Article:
A few months later, at the same track, I saw "TV Tommy" Ivo.
He had a glass-side trailer towed by a Cadillac Coupe deVille, and a red
metalflake dragster that shone in the sun. It was a class act, above all
else in its day. Looks weren't all, 'cause the car ran like stink. He was
there as a headliner for an open Top Fuel show that had about 25 dragsters
trying to qualify, the most I'd seen in one place. He didn't win. Somebody
by the name of John Mulligan did, in the Ward & Wayre Longshot.
W&W had an innovative "bunk bed" trailer that carried two
cars, the aforementioned, plus the Shortshot, powered by a Chevy.
Mulligan was a few months from earning the nickname "Zookeeper,"
and a year or so before he earned "hero" status with me.
Ivo though seemed to have it all. Looks, money, class, gorgeous
racecars, and later I would see for myself, the only carpeted engine room
of the era.
By the end of the '65 season, Garlits, Karamesines and Ivo were still
at the top of my heap, and over the years, that hasn't changed.
None of the three race much anymore, though I recently was told the
Greek is currently putting together another topflight entry for NHRA
competition, and I wish him the best of luck.
But though major event competition was and is a big part of all three
gentlemen's' reputations, with Garlits ahead in wins by quite a long ways,
it is touring and match racing that helped me decide just who were the
real heroes. And I believe that a lot of you had the same ideas. With but
four national events in 1965 (just two before that), there wasn't much
chance for any of us to see these "name" drivers in any setting
but at our nearby dragstrips when they came to town to race our local
These three touring drivers, and many others, scraped and scrapped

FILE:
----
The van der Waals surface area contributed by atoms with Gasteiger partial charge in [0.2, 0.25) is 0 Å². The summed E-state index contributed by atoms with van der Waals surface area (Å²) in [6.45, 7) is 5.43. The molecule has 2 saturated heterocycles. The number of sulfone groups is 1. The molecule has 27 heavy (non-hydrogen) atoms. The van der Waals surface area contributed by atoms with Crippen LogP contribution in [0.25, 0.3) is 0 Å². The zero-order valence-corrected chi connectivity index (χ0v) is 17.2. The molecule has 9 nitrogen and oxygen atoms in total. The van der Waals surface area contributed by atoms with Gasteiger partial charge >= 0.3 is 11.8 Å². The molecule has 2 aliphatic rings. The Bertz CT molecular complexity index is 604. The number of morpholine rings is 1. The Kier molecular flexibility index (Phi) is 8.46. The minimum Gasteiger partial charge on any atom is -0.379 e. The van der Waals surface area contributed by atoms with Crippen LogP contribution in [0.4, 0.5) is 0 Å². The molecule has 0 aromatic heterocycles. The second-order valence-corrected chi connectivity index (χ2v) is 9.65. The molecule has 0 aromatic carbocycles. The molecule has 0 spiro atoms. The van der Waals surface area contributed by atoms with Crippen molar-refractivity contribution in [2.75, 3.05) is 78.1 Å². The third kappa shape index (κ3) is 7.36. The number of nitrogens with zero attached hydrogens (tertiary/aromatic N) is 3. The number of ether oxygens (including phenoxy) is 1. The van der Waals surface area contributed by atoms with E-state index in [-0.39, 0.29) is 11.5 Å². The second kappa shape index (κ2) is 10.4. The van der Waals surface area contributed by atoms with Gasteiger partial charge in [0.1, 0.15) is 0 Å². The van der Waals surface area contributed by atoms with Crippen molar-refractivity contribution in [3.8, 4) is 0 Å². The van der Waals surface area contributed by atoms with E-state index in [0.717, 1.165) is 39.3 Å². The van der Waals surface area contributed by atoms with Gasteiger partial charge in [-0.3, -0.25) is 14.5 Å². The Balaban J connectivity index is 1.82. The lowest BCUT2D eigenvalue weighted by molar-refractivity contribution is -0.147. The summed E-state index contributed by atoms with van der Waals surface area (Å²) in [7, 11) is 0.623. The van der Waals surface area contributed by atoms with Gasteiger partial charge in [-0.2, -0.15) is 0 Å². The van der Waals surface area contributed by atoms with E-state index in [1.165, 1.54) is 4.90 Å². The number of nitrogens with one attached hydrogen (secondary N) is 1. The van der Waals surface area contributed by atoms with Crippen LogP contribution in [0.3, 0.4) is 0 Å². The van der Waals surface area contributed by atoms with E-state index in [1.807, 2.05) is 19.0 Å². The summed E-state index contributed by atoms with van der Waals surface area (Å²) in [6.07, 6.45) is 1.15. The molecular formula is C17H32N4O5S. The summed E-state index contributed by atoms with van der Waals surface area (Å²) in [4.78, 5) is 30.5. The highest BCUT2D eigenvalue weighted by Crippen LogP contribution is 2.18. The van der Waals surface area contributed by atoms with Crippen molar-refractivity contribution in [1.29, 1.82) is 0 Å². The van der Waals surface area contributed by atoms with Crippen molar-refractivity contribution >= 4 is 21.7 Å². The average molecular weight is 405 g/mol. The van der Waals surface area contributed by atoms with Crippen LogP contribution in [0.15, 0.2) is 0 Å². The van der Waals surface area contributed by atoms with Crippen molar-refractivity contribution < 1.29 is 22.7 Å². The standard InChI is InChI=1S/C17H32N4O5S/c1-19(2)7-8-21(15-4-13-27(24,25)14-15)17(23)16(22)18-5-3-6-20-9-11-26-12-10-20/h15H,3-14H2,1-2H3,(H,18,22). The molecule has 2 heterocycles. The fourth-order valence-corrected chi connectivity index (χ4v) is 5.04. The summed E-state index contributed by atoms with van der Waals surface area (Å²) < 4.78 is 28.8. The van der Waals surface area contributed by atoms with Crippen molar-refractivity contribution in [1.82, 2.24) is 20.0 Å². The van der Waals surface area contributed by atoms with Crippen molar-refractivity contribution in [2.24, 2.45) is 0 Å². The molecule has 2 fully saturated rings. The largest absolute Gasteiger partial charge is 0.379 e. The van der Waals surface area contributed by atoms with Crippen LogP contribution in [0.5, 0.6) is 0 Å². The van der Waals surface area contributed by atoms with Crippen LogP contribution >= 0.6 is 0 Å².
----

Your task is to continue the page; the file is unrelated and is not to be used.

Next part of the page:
their ways to every pot-hole-infested dirt path that anybody decided was a
dragstrip. Today, most of those tiny, narrow, poorly-lit, "cowpaths"
are gone, but I would venture to say that even today, there must be a few
wildcat operations running that shouldn't be. But back then any stretch of
macadam was a prime spot to "organize" a dragrace.
If you were given the opportunity to sit down and listen to those that
toured heavily, they could fill you in on the horrors of such deathtrap
strips, and, even worse, the promoters that ran some of them. Many ran off
with the gate receipts, leaving the racers to pass the hat among the
unbelieving fans, or borrow from each other for gas money to make it to
the next booking.
Besides Puyallup, which was a hole-in-the-wall albeit well-loved by
racer and fan alike, I will also go out on a limb to say that these three
drivers blasted down every dragstrip you currently support, unless of
course the place didn't exist in the mid-'60s. You met these folk just
like I did, and found them to be supermen, grease gods and heroes. You
also knew they breathed nitro fumes for breakfast, had ice-cold 50 weight
in their veins, and seemed willing to do back-flips anywhere, anytime, and
in any conditions. They made no excuses, and though later on a few touring
"names" developed reputations for double booking, just not
showing up, or not performing up to par, these three were the best in
every positive category.
Their experiences have filled volumes. I feel privileged to have
listened for hours at restaurant tables, motel rooms and trailers waiting
out the rain, and wouldn't trade the times and stories for anything.
I hope your chosen heroes have given you as many storied memories.